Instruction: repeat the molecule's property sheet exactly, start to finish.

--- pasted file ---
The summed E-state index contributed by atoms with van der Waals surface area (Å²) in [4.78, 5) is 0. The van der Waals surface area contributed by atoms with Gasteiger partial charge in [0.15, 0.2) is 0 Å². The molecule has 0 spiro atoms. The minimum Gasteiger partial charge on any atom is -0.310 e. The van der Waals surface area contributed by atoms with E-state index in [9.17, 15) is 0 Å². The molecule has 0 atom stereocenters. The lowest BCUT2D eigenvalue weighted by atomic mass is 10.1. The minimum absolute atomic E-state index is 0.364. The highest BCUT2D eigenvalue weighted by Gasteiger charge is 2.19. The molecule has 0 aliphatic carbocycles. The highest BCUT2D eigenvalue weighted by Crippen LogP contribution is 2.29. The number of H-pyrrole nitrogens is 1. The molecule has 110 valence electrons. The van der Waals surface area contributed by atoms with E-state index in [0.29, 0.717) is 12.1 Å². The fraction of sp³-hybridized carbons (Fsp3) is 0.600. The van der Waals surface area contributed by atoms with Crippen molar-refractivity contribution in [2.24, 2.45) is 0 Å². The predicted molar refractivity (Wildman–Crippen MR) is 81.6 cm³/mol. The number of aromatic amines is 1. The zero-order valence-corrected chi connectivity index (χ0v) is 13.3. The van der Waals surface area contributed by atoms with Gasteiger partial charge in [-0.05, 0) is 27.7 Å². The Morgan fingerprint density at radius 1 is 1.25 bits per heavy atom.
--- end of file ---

The summed E-state index contributed by atoms with van der Waals surface area (Å²) in [4.78, 5) is 0. The van der Waals surface area contributed by atoms with Gasteiger partial charge in [0.15, 0.2) is 0 Å². The molecule has 0 spiro atoms. The minimum Gasteiger partial charge on any atom is -0.310 e. The van der Waals surface area contributed by atoms with E-state index in [9.17, 15) is 0 Å². The molecule has 0 atom stereocenters. The lowest BCUT2D eigenvalue weighted by atomic mass is 10.1. The minimum absolute atomic E-state index is 0.364. The highest BCUT2D eigenvalue weighted by Gasteiger charge is 2.19. The molecule has 0 aliphatic carbocycles. The highest BCUT2D eigenvalue weighted by Crippen LogP contribution is 2.29. The number of H-pyrrole nitrogens is 1. The molecule has 110 valence electrons. The van der Waals surface area contributed by atoms with E-state index in [0.29, 0.717) is 12.1 Å². The fraction of sp³-hybridized carbons (Fsp3) is 0.600. The van der Waals surface area contributed by atoms with Crippen molar-refractivity contribution in [2.24, 2.45) is 0 Å². The predicted molar refractivity (Wildman–Crippen MR) is 81.6 cm³/mol. The number of aromatic amines is 1. The zero-order valence-corrected chi connectivity index (χ0v) is 13.3. The van der Waals surface area contributed by atoms with Gasteiger partial charge in [-0.05, 0) is 27.7 Å². The Morgan fingerprint density at radius 1 is 1.25 bits per heavy atom.